Advice on transporting apricot pits and starting seeds

Hi —

I’ve searched through the forums and found relatively few threads about starting apricots from pits from a complete stone fruit novice.

For background: I’m presently abroad at a destination wedding for a good friend. Her ceremony was held in a location with apricot trees and baskets of unbelievable ripe apricots. I ate at least a dozen and put the pits in a wet napkin in my suit pocket. My plan is to fly back with them and try to sprout them into seedlings, and give her one in a year or two to plant in her yard (she’s also a plant person) in memory of her amazing wedding.

I don’t know the first thing about this and as usual Google (and its confounded AI summaries) is giving me all kinds of conflictual advice. As I’m waiting to get home should I keep the pits wet or dry? Do I open them with a hammer or pliers or not at all? Are the seeds cold stratified? Started in what condition? Any advice from the experts here would be super helpful!

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i bought 5 Siberian peach pits last summer from a guy on facebook. i threw them in my fridge for 2 months in the package they came in. planted them in my nursery bed last oct. all 5 sprouted a few weeks ago and are 4-6in. now. id think if you did the same with your pits you would have success. some say to store in a ziplock with damp peat to keep them from drying out.

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I like to split the shell and just plant the seed. Works either way though. I’ve got a bunch of peach and apricot going now from seed. Plan on using for root stock.

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http://www.tomatoville.com/showthread.php?t=12656

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I have a bad memory of my wife trying to bring some guava back to the US on a trip to Vietnam. It was innocent enough. She just wanted to bring some fruit to remind her of home and didn’t know it would be an issue, and I didn’t know she had put in her suitcase. Well, that happened to be the suitcase that customs opened and they were pretty pissed. They threw it all away and said next time it’s a $400 fine.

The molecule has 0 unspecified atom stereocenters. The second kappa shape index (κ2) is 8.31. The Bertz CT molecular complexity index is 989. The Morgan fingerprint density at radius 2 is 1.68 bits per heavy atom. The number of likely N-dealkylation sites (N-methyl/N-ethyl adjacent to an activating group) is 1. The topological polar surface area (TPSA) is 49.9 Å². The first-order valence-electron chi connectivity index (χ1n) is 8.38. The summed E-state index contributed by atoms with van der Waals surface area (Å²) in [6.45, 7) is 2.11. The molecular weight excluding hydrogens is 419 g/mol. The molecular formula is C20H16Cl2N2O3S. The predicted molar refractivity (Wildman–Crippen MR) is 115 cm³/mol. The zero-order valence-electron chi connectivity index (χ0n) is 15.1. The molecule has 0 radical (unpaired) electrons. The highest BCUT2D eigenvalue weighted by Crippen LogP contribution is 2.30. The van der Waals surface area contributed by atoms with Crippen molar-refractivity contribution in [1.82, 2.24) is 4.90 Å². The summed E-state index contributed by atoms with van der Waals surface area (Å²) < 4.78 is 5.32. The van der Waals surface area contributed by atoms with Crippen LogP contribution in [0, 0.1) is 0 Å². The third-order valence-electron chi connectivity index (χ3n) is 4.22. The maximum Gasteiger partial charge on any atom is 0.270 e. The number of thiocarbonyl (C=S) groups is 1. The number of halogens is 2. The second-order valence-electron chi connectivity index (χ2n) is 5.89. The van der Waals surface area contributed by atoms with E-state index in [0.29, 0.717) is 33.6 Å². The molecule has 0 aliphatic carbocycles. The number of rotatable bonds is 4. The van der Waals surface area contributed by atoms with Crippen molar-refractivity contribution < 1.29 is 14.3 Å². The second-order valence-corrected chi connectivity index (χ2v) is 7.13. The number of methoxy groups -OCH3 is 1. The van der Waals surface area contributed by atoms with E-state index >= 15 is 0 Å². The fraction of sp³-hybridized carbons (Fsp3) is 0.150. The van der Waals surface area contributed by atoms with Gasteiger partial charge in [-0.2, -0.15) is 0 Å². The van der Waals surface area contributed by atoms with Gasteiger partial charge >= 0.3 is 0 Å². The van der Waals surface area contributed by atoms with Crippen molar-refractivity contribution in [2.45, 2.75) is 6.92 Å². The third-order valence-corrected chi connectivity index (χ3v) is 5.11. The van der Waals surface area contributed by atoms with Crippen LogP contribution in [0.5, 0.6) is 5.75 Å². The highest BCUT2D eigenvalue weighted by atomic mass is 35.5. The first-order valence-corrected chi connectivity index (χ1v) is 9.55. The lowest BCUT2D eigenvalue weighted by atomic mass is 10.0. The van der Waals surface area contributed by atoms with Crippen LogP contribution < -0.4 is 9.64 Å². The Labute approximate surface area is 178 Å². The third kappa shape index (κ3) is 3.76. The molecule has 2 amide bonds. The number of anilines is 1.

Not saying don’t do it, but just know the risk.

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Thank you, that’s helpful.

However:

  1. For the next few days, while I am still abroad, should I be drying the pits or keeping them damp? Does it not matter much on a week timescale?

  2. I read mixed reviews in that thread about both whether you can just plant the pots or should crack them to get seeds, and if you should cold stratify the seeds or just plant them.

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Yeah to be clear I am not planning to bring back any fruit, just the pits, in my checked bag. Is that an issue?

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Thanks, my immediate goal is getting them back to USA in a way where they can still be germinated and then figuring out what to do after that.

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Well they are seeds so they are technically not supposed to be brought in without a USDA certificate, but will customs even see them or know what they are if they do? Probably much easier than getting whole fruit through.

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Put them in the garbage can. It is illegal to bring them into the States.

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All travelers entering the United States are Required to Declare meats, fruits, vegetables, plants, seeds, soil, animals, as well as plant and animal products (including soup or soup products) they may be carrying. The declaration must cover all items carried in checked baggage, carry-on luggage, or in a vehicle.May 1, 2024

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Bringing Agricultural Products Into the United States

[image]
U.S. Customs and Border Protection (.gov)
](Bringing Agricultural Products Into the United States | U.S. Customs and Border Protection)

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i buy seeds from all over all the time with no issues. why would it be illegal to cross them through customs? seeds can’t harbor disease if the fruit is removed. i just bought a bunch of seeds from Ukraine. id declare them and see what they say.

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Your sources should not be selling them. You are contributing to illegal sales.

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they have a website. so do the ones i buy from in Canada. Ebay has seeds from all over the world, for sale. totally legal to buy seeds just not other plant matter. why i think customs should be ok with them as long as you claim them.